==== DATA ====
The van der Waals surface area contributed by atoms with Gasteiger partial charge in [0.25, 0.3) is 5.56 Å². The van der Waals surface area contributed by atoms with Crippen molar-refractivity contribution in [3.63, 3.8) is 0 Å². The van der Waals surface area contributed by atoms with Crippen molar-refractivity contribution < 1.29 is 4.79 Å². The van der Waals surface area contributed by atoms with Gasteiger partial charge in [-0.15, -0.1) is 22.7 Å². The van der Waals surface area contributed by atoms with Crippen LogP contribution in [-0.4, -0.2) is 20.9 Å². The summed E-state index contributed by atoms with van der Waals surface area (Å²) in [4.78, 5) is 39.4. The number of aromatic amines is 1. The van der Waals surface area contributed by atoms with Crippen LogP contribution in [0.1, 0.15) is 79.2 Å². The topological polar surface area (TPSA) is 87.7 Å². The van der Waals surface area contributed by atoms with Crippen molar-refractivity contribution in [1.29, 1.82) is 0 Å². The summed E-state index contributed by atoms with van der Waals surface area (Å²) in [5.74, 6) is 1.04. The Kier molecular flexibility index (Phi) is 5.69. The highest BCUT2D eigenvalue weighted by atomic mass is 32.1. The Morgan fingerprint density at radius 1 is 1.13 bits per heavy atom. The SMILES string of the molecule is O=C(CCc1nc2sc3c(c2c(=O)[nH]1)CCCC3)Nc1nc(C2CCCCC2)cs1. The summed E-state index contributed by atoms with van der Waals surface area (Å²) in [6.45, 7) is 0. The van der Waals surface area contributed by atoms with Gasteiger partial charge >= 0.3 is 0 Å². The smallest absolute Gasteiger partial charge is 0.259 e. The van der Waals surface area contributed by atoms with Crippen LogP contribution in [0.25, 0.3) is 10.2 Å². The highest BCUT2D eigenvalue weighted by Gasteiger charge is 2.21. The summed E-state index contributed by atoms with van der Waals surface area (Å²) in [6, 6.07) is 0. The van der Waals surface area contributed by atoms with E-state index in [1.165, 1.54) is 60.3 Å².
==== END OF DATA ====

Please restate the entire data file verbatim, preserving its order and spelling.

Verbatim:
The van der Waals surface area contributed by atoms with Gasteiger partial charge in [0.25, 0.3) is 5.56 Å². The van der Waals surface area contributed by atoms with Crippen molar-refractivity contribution in [3.63, 3.8) is 0 Å². The van der Waals surface area contributed by atoms with Crippen molar-refractivity contribution < 1.29 is 4.79 Å². The van der Waals surface area contributed by atoms with Gasteiger partial charge in [-0.15, -0.1) is 22.7 Å². The van der Waals surface area contributed by atoms with Crippen LogP contribution in [-0.4, -0.2) is 20.9 Å². The summed E-state index contributed by atoms with van der Waals surface area (Å²) in [4.78, 5) is 39.4. The number of aromatic amines is 1. The van der Waals surface area contributed by atoms with Crippen LogP contribution in [0.1, 0.15) is 79.2 Å². The topological polar surface area (TPSA) is 87.7 Å². The van der Waals surface area contributed by atoms with Crippen molar-refractivity contribution in [1.29, 1.82) is 0 Å². The summed E-state index contributed by atoms with van der Waals surface area (Å²) in [5.74, 6) is 1.04. The Kier molecular flexibility index (Phi) is 5.69. The highest BCUT2D eigenvalue weighted by atomic mass is 32.1. The Morgan fingerprint density at radius 1 is 1.13 bits per heavy atom. The SMILES string of the molecule is O=C(CCc1nc2sc3c(c2c(=O)[nH]1)CCCC3)Nc1nc(C2CCCCC2)cs1. The summed E-state index contributed by atoms with van der Waals surface area (Å²) in [6.45, 7) is 0. The van der Waals surface area contributed by atoms with Gasteiger partial charge >= 0.3 is 0 Å². The smallest absolute Gasteiger partial charge is 0.259 e. The van der Waals surface area contributed by atoms with Crippen LogP contribution in [0.25, 0.3) is 10.2 Å². The highest BCUT2D eigenvalue weighted by Gasteiger charge is 2.21. The summed E-state index contributed by atoms with van der Waals surface area (Å²) in [6, 6.07) is 0. The van der Waals surface area contributed by atoms with E-state index in [1.165, 1.54) is 60.3 Å².